Ian Mcmillan

THE BARD OF BARNS­LEY PRO­VIDES HIS WHIMSICAL LOOK AT YORK­SHIRE LIFE

Yorkshire Post - YP Magazine - - Front Page -

MY dad wasn’t a very demon­stra­tive chap; he wasn’t one for the big ges­ture or the huge state­ment, and so it was quite a sur­prise to see him run­ning up that hill in Scot­land that day in the late 1960s to­wards where me and my mam were sit­ting in the car, she knit­ting and me read­ing, wav­ing his arms like some­body guid­ing in a plane at Leeds Brad­ford Air­port. He wasn’t only wav­ing, he was shout­ing, which wasn’t like my dad at all. We couldn’t work out what he was say­ing be­cause he ap­peared to be wear­ing a bal­a­clava back to front but it sounded a bit like he was shout­ing “Open the door! Open the car door!”

As he got closer he be­gan to slap him­self around the chops and bat­ter his own head with his hat as though he was tak­ing part in one of those rit­ual fer­til­ity dances that only sur­vive in the more re­mote parts of Arken­garth­dale. As he ap­proached the car we saw the rea­son for his odd and ec­cen­tric be­hav­iour; he wasn’t wear­ing a bal­a­clava the wrong way round, his face was cov­ered in midges, and ev­ery time he belted one away an­other 500 would take its place. The Scot­tish midge is a fear­some beast, renowned in le­gend and folk­lore, and de­spite my dad’s La­nark­shire blood mil­lions of them had at­tacked his ex­posed skin as he stood fish­ing by a re­mote loch in the high­lands. He col­lapsed into the car and the midges came with him, caus­ing my mam to tut and me to flail about with my Beano. “The lit­tle devils!” my dad gasped, which was as close as he ever got to swear­ing. A midge set­tled on his nose but I got it with my rolled-up comic. My dad didn’t thank me as ef­fu­sively as I thought he should have done so I fell into a deep sulk. I thought about my dad the other day when I was stand­ing in an early West York­shire morn­ing wait­ing for a lift to Heb­den Bridge sta­tion with my mate Cliff. We were high up above Hep­ton­stall at Lumb Bank, Ted Hughes’s for­mer house which is now a cen­tre for writ­ers, and the night be­fore I’d read my mus­ings to a group of young peo­ple. And now here I was wait­ing for a lift to the sta­tion, and now here I was be­com­ing, as I of­ten do, just like my dad. Cliff and I chat­ted and as we did a ca­sual ob­server would have no­ticed that were wav­ing at each other de­spite the fact we were only a yard apart. The same ob­server would have no­ticed us scratch­ing our heads (our own heads, of course, not each other’s) vig­or­ously. They would have seen us be­gin to slap our own fore­heads like peo­ple who’d just re­mem­bered they’d left the tap run­ning. They would have seen us wav­ing, scratch­ing and slap­ping at the same time. From a dis­tance we looked as though we were wear­ing bal­a­clavas back to front. Yes, Cliff and I were be­ing at­tacked by West York­shire midges who were tear­ing chunks out of my South York­shire flesh and his West Mid­lands skin.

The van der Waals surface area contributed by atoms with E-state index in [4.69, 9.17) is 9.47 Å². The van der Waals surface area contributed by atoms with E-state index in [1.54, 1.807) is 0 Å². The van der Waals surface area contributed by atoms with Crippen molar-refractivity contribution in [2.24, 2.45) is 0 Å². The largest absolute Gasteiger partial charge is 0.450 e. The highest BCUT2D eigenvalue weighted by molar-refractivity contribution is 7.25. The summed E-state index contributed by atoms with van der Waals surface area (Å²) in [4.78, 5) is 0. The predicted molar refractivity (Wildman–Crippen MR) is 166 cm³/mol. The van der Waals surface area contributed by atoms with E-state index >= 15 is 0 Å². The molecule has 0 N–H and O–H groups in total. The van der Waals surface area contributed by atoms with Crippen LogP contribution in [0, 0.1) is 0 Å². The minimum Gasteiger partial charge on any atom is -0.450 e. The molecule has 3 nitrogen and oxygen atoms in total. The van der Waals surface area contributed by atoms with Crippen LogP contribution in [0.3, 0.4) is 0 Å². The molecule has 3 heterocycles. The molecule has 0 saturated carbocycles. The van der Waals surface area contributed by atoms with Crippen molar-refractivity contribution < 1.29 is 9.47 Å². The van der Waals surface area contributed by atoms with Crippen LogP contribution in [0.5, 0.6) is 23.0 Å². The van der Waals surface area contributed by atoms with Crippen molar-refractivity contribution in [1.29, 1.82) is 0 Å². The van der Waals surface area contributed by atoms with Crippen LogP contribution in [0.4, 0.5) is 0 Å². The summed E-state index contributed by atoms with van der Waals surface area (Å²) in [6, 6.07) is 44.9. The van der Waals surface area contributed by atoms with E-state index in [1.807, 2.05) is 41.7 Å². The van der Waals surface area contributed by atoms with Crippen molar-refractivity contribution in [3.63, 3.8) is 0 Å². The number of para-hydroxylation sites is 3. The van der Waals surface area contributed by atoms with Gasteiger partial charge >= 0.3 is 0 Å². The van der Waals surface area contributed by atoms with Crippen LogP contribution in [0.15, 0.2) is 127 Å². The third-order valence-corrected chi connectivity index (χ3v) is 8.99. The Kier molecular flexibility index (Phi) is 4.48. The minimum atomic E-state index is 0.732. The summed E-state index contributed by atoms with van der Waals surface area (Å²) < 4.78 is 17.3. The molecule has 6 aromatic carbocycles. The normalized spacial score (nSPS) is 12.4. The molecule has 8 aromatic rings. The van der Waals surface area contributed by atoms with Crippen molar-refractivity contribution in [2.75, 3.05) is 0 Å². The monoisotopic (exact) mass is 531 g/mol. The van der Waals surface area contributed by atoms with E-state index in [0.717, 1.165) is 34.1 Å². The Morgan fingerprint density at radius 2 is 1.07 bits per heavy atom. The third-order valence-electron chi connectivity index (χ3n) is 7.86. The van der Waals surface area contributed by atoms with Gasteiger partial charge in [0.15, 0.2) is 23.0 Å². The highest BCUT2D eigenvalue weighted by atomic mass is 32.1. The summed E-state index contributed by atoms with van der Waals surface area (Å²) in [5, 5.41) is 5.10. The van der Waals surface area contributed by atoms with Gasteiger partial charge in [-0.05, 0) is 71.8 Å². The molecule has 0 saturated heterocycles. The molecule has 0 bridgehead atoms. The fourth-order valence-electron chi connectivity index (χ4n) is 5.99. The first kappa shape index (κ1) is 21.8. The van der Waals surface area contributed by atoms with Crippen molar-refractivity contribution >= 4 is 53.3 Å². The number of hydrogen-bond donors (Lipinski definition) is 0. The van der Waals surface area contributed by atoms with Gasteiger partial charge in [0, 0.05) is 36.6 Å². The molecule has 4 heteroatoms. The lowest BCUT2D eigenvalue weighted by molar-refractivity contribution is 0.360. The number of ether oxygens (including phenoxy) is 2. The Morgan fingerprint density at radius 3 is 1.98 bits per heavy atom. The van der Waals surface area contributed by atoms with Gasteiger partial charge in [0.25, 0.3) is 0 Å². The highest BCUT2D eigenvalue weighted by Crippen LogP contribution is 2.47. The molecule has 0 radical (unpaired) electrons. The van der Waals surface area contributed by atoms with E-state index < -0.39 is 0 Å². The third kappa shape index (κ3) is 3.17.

We looked up and saw clouds of midges hov­er­ing above us like vi­cious steam, so we moved across the lane and the midges moved with us. Sud­denly the lift ar­rived and I shook Cliff’s hand and jumped in the car as fast as I could, leav­ing him to run back to the house. “If you think it’s bad here you should go to Midge Hole,” the driver said. No thanks! Drive on!

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